COVID cases and news for Nova Scotia on Friday, Nov 19

Information including charts, new infections and our daily map of community COVID-19.

NOTE: This day is now over. Click for the latest on COVID-19 from The Coast. Or for an informative look back at Nova Scotia's evolving pandemic response, keep on reading.



Children cleared for Pfizer shot

In a major development in the COVID fight, today Health Canada approved the Pfizer vaccine for kids between the ages of 5 and 11. "This is great news. Soon, we will be able to protect more Nova Scotians against the virus," says NS health and wellness minister Michelle Thompson in a statement.

"We have been anticipating this announcement for weeks and have been working with our health system partners and our vaccine booking system on a plan. We are now waiting on information from our federal partners regarding vaccine delivery to finalize our planning," Thomson adds. "We look forward to sharing more information with families next week."


Canada passes 75% fully vaccinated

The federal government usually reports the latest vax stats on Friday, and in today's data the Canada-wide figure is 75.04 percent fully vaccinated. Remember back a few short weeks ago, when Nova Scotia was struggling to hit the 75 percent target? And now the whole country is there, on average. It's amazing progress (on average). Our animated chart that tracks national vaccination rates shows which places are above 75 and which are still below.


Another death connected to Robert Smith's gathering

Pastor Robert Smith of the Gospel Light Baptist Church already had three COVID deaths on his conscience due to an illegal superspreader event he organized. With today's disease report from the province, he has a fourth death to consider.

"A woman in her 90s with underlying medical conditions in Northern Zone has died as a result of complications related to COVID-19," says the province. "She was a resident of the East Cumberland Lodge long-term care home in Pugwash." Also today, another Lodge resident tested COVID-positive. So the Gospel Light gathering took COVID to the Lodge, and now a total of 32 residents and 10 staff have caught the disease, leading to three of those residents dying.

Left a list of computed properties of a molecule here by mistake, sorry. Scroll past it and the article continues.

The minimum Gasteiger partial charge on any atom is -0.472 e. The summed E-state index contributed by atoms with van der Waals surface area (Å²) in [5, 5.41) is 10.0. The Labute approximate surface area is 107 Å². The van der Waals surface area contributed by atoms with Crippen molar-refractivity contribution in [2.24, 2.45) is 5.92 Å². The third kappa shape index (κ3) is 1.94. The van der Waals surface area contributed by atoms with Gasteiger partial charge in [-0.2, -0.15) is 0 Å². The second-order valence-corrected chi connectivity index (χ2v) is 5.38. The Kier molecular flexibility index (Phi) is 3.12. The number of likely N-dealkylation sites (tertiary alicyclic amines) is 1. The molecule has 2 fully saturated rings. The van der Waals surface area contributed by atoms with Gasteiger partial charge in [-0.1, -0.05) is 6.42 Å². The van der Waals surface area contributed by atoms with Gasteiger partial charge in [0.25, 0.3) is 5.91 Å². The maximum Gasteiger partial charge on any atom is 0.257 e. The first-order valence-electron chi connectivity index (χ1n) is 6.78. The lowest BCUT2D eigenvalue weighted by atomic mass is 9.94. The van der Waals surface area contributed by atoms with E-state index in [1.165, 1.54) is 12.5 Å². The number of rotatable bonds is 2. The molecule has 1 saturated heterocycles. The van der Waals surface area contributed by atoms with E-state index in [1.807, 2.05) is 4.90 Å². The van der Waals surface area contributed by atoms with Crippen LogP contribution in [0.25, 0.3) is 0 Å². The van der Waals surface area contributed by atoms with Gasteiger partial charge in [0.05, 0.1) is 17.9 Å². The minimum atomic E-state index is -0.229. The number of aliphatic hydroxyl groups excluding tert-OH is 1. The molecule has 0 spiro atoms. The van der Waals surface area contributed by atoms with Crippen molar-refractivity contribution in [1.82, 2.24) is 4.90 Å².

“This is a very sad day and I send my sympathies to the family and loved ones of the woman who has passed, as well as everyone at East Cumberland Lodge,” premier Tim Houston says in the province's report. “I ask all Nova Scotians to do everything you can to help keep COVID-19 out of our long-term care facilities and our communities. This means getting fully vaccinated, staying home if you are sick and following public health measures.”


Nova Scotia passes 8,000 infections during the pandemic

Friday, November 19, 2021

Reopening status
Phase 5 (with tweaks)

New cases
27

New recoveries
40

New deaths
1

Active cases
223

Total cases in Nova Scotia during pandemic
8,013

Total COVID deaths
106

The province is reporting 27 new COVID cases Friday, pushing Nova Scotia's total number of infections during the pandemic to 8,013. Another thousand-case milestone, which we hoped never to reach, has been reached.

The 27 new cases is up from 22 reported yesterday, but with 40 people recovering in today's report the active caseload drops to 223 active cases. That's welcome downward momentum after the caseload didn't change at all yesterday. Another welcome change after no movement yesterday comes in hospitalizations: 17 people were in hospital yesterday with COVID, and now there are only 15 patients in hospital. Unfortunately, as reported every day since Monday, out of those hospitalized patients, seven are sick enough to be in intensive care.

According to Nova Scotia's written report, the new cases are spread across the four provincial health zones as follows: 13 cases in Central zone, seven in Western Zone, six Northern Zone and one Eastern. ("There is also evidence of limited community spread in Halifax and northern Nova Scotia," the report warns.)

According to Coast analysis of Nova Scotia's data dashboard, out of the 14 provincial community health networks, the Halifax network has the most new cases at six, followed by Bedford/Sackville and Amherst/Cumberland with five cases apiece, then the Annapolis Valley network at four cases. As you could figure out from our map and table that visualize the case information in the networks, today is yet another one of those days where the province's written report numbers and its data dashboard numbers don't completely agree with each other. The province doesn't explain any discrepancies beyond its standard caveat that information can change as individual COVID cases get updated.

In other issues with provincial information, when we updated the chart of breakthrough infections with the new data the province typically reports on Friday, we noticed a glitch with the dates. A week ago, in the Nov 12 provincial COVID report, the section about breakthrough cases said the numbers covered the dates from Nov 4 to Nov 9. Then today's report says it covers the dates from Nov 11 to Nov 18. In between those two date ranges, poor Nov 10 is missing.

We suspect this is a simple typo, and either today's report or last week's includes Nov 10. After the weekend break, when the province's COVID media team is back on the job Monday, we should be able to find out for sure.